A new start-up has emerged in the Hyperloop project designed and published by Elon Musk. Hyperloop Technologies is a mysterious start-up that came out of nowhere to let us know that they are working on the super-fast transportation lines, but they aren’t following in the same path Elon Musk described originally. While Elon Musk envisioned the Hyperloop as a means of public transportation, the new team at the start-up will be focusing on making the pod optimal for cargo transport.
Hyperloop Technologies is made up of Musk’ close collaborators, including Shervin Pishevar, an Uber investor, David Sacks, Peter Diamandis, Joe Lonsdale and Brogan BamBrogan, an engineer who worked on the Falcon 1, among other SpaceX employees and Silicon Valley personalities, who already managed to rake up close to $9 million in funding so that they can begin work on the vacuum train-system that will revolutionize cargo- and public transportation. According to a report on Forbes, the start-up aims to raise $80 million in funding this year, saying that they have a team, the technology and tools they need. With that in mind, we could estimate that the Hyperloop will become a real thing in less than a decade, and the start-up is not the only one working on the technology Elon Musk has freely made available to all researchers and engineers.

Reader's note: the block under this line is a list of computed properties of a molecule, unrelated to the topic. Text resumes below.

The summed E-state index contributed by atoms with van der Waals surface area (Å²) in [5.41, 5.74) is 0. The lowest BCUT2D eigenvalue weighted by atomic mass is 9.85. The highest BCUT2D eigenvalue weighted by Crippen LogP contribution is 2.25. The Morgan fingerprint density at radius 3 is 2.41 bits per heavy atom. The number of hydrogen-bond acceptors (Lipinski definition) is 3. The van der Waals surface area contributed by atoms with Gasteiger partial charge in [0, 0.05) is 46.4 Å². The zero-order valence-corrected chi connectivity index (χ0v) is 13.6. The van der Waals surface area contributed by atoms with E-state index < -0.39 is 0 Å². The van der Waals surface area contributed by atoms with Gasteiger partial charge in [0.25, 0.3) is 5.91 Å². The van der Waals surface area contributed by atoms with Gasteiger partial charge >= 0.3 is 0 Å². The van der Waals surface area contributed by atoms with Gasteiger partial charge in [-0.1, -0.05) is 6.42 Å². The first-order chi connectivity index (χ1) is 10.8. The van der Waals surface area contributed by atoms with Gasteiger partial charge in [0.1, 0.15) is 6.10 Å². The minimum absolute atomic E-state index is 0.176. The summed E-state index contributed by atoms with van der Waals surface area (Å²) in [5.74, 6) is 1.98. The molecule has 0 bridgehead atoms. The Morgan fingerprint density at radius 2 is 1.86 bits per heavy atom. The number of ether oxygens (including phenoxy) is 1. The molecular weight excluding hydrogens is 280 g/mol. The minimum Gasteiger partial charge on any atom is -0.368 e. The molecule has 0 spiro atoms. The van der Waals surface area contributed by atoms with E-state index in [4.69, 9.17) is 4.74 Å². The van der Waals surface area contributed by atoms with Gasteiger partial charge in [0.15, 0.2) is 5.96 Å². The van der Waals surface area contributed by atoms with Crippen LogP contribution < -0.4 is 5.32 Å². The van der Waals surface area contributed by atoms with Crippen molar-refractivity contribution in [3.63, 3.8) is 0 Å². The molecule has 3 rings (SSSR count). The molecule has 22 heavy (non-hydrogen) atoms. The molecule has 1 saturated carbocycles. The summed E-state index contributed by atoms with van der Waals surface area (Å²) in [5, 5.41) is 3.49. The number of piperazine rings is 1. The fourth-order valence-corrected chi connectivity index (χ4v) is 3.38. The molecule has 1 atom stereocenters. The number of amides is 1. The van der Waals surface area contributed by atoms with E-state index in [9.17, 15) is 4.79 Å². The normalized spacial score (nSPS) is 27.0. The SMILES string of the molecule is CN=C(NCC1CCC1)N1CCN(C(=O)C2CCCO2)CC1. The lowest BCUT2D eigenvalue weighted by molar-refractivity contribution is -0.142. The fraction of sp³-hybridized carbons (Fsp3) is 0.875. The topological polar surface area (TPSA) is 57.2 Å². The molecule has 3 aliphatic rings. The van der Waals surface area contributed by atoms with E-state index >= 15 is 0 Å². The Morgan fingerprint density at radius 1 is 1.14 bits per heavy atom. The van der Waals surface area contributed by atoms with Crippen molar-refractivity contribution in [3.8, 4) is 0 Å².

Hyperloop Transportation Technologies is also working on making Elon Musk’s dream a reality. The team is formed by Dirk Ahlborn, and hundreds of engineers and designers from Boeing, Cisco and Harvard. The HTT ream working on the Hyperloop isn’t as tight-knitted as Hyperloop Technologies, because team members work for free and rely on crowdfunding to get ahead, all the while sparing some of their free time in order to make the transportation method of the future a reality.
While HTT is working on making Hyperloop a viable transportation method for the public, Hyperloop Technologies is working on implementing the idea to cargo transportation first. The second team’s idea is a bit more manageable, because they have more room to experiment, as cargo doesn’t usually feel ill when traveling at supersonic speeds in a vacuum. It’s a logical way to go about the project, as having both cargo transportation and public transportation in development at the same time will certainly speed things up.
The Hyperloop, when finalized (because it’s no longer a matter of “ifs”), will be the world’s fastest, cleanest way of transportation, as it can go as fast as a plane, but its operation costs less and it doesn’t fill the air with carbon emissions. The vacuum tube will be placed underground, through which pods or capsules filled with people or cargo would be able to travel at nearly the speed of sound. The internal air pressure created by the vacuum will be stabilized through pumps and valves. The capsules will be placed on a magnetic river and will be propelled by linear induction motors we’ve seen in maglev trains.
Elon Musk is still involved with the development of the Hyperloop, as he has announced last month that the first test track for the machine will be located somewhere in Texas. From what we understand, the test track will be made freely available to all researchers and developers working on the Hyperloop, and maybe it will even have test tubes ready for technology enthusiasts who want to try out the newest public transportation method. Until we can effectively test the Hyperloop, there are still many wrinkles to smooth out with the project. Traveling at the speed of sound isn’t an easy feat, you know.